Practice Midterm2 Problems

Practice Midterm Problems

Solutions to many of the problems are available here.

Important: When solving these problems remember that you will not have a computer with you at the midterm. If you can't solve a problem without using the computer, then you should study that material more.

For the code-writing exercises I recommend working in notepad. You can always check your code in visual studio once you're finished.

The organization here is kind of weird... Sorry! Hopefully these links help

  Problems about vectors/arrays
  Problems about finding errors
  Problems about reading code
  Problems about writing code

Section 1: Problems that specifically use vectors/arrays

Warm-up Problems

Warm-up Problem 1

Create a vector of size 3. Then use the square brackets [] to initialize the values to 2, 3, 4 (respectively). Afterwards, cout each value.

Next, do the same thing with an array.

Warm-up Problem 2

Create a vector of size 0. Then use the .push_back() function to add the values 2, 3, 4 to your vector. Afterwards, cout each value.

Note: We can't do this with arrays. Array capacity is constant, which means that if you declare an array with 0 elements, it will always contain 0 elements (which would be a pretty silly array).

Warm-up Problem 3

Redo problems 1 and 2, but this time use a loop. You should only have one line that has the square brackets [] (or in problem 2, the .push_back() function).

Next, do the same thing for problem 1 with an array.

Practice Problems

Problem 1: Complete the code

This program defines a const int n at the start of main. It should then add the numbers 0 through n to the vector myInts. Your program should still work if I change the value of n (i.e. don't write your code specifically for n=5.)

Example: If we use n=5, the vector myInts should contain 0, 1, 2, 3, 4, 5 (in that order).

#include<iostream>
#include<vector>

using namespace std;

int main() {

    const int n = 5;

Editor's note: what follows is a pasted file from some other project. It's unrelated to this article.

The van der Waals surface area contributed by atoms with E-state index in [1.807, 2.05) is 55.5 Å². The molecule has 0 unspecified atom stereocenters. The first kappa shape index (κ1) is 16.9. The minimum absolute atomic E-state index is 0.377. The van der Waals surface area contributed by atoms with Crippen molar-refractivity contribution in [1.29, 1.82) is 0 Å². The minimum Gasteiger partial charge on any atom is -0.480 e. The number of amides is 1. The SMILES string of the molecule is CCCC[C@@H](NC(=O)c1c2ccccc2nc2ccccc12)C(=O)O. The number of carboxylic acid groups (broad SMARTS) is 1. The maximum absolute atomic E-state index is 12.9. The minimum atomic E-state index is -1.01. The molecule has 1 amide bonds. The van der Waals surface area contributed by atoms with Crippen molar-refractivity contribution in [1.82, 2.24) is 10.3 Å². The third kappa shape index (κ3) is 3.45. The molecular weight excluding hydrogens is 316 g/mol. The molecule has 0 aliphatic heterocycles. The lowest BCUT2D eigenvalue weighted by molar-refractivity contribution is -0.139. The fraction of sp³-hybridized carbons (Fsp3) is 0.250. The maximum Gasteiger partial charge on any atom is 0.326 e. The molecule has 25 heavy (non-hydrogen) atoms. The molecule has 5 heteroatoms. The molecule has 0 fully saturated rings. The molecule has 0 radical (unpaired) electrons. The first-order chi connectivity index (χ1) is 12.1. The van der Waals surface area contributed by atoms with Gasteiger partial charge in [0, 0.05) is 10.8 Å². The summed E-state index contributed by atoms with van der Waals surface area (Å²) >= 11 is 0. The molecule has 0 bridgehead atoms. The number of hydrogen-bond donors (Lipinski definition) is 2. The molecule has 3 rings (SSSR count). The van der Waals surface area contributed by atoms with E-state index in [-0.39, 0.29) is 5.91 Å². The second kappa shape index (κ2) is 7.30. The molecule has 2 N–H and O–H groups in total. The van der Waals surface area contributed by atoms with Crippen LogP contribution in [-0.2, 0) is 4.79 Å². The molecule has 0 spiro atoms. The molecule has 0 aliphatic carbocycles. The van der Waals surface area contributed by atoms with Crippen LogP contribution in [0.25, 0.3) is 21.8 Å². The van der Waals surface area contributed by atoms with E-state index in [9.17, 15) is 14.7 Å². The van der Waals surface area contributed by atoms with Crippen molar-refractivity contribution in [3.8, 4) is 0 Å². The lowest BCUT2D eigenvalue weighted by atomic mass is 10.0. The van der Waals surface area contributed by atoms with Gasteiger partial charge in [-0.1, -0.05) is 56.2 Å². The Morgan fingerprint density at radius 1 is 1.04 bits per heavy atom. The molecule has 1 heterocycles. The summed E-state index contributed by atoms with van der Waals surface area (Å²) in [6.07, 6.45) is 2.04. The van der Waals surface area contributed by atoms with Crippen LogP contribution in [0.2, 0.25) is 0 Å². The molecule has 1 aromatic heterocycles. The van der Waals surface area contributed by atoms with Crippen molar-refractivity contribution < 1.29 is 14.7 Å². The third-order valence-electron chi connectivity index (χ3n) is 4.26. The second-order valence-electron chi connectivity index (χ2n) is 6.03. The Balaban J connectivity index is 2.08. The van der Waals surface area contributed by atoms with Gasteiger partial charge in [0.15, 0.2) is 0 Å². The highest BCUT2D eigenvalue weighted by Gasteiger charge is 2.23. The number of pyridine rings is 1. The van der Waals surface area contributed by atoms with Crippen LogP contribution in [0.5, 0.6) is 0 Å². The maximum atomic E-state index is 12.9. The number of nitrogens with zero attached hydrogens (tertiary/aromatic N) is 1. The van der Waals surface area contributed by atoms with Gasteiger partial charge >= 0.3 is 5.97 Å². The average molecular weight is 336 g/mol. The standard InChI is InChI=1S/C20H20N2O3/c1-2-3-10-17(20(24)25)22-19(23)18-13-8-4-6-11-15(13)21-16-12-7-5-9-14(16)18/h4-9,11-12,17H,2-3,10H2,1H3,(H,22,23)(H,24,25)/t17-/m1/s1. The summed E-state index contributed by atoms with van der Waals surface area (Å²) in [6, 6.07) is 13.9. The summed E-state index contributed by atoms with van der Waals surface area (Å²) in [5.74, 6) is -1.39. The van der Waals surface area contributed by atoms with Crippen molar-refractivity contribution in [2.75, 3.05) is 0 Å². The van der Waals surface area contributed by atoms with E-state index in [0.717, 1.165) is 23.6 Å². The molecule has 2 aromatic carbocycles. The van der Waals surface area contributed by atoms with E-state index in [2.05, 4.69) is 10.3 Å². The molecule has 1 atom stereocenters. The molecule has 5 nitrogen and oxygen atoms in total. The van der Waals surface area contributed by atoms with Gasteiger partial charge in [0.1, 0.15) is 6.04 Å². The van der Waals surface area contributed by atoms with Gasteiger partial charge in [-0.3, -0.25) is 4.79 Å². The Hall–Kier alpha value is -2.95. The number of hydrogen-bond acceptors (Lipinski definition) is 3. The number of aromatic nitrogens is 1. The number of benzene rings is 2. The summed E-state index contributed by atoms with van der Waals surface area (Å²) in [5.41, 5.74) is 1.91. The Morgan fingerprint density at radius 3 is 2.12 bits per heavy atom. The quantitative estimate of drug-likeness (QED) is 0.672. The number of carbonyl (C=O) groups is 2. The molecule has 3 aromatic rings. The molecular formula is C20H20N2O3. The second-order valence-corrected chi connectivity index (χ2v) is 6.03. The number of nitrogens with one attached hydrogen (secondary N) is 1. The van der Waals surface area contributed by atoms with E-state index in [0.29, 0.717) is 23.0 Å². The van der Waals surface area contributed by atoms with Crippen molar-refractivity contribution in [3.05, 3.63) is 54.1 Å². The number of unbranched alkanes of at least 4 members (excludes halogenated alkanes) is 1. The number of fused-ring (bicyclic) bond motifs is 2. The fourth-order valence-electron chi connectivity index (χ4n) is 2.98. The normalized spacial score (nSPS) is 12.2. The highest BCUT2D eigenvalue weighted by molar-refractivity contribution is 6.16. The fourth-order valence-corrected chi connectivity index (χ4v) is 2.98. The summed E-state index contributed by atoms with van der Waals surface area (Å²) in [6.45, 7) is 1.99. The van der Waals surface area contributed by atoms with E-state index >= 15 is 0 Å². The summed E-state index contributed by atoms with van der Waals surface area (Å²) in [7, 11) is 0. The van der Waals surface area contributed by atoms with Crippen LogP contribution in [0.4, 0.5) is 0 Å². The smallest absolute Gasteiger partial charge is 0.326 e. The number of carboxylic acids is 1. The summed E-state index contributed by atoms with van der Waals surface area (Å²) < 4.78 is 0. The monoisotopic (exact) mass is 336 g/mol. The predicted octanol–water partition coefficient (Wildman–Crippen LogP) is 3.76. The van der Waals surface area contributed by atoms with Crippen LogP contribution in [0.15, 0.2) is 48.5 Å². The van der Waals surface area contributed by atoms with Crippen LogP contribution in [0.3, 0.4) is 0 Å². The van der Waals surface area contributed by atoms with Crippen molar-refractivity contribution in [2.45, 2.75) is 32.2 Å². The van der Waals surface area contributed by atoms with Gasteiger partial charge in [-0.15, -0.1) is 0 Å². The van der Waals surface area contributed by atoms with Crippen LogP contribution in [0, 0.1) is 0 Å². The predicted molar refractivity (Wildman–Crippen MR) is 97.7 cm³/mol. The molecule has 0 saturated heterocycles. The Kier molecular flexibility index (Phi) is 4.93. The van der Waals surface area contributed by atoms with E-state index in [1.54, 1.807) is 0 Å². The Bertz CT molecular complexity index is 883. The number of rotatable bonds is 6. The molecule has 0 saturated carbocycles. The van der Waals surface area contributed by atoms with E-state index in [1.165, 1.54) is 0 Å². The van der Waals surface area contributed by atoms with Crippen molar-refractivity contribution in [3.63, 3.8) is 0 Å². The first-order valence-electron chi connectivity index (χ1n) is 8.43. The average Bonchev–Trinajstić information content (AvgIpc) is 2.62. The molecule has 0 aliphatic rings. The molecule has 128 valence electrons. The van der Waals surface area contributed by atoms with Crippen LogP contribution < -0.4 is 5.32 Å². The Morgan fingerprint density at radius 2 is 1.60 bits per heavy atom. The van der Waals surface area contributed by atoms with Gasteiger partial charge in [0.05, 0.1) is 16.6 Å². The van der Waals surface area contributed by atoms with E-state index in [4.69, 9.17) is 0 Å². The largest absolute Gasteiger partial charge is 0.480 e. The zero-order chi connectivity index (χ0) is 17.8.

vector<int> myInts;
    // YOUR CODE HERE
    return 0;
    }

NOTE: You can test your code by cout-ing each element of your vector and checking that it works. Also, Problem 2 asks you to write code that will cout each element of your vector....

Next, rewrite your code to use an array instead of a vector

Problem 2: Complete the code again

Write the function printVec that completes the code below.

#include<iostream>
#include<vector>

using namespace std;

// Think about why we use constant reference here
void printVec(const vector<int>& myInts);

int main() {

    vector<int> myInts1;
    vector<int> myInts2;

    for (int i = 0; i<7; i++) {
        // This code adds 7 numbers to each vector
        // It doesn't really matter what the numbers are. I just wanted to
        // create a couple vectors to so that we can test the printVec function
        myInts1.push_back((i + 3) * 2 % 5);  
        myInts2.push_back(i*(3 - i) + 4);    
    }
    printVec(myInts1);  // Should print "1, 3, 0, 2, 4, 1, 3"
    cout << endl;
    printVec(myInts2);  // Should print "4, 6, 6, 4, 0, -6, -14"
    return 0;
}

/* Write the code for printVec here.
The function printVec should accept a vector<int> as input, and it should print to the console
each of the vector entries, separated by a comma.
Example: If my vector contains 0, 6, -4, 2  (in that order), then printVec should print
0, 6, -4, 2     to the console. */

Don't worry about using an array here. We will talk about passing arrays into functions later.

Section 2: Finding/Fixing Errors

The following programs/code segments contain errors. Some are compiler errors (the code won't build/run), and some are logic errors (the code will build and run, but won't behave properly). Find both and fix as many errors as you can (of both types).

Problem A: 4 Errors

/* This program is meant to output the numbers 0 through 10, then output
    the same numbers in backwards order (10 through 0). */
int main() {
    int i=0;

    for(unsigned i=0; i==10; i++) {
        cout << i << '\n';
    }
    while(i < 0) {
        cout << i << '\n';
        i--;
    }
    return 0;
}

Problem B: 3 Errors (although it depends on how you count...)

include <cmath>
include <iostream>
using namespace std;


int main() {
    double x = 4;
    double y = 8;
    cout << d(x, y) << '\n';
    return 0;
}

int d(x, y) {
    double d = abs(x-y);
    return d;
}

Problem C: 3 Errors

/* This program is supposed to output the first 10 terms of the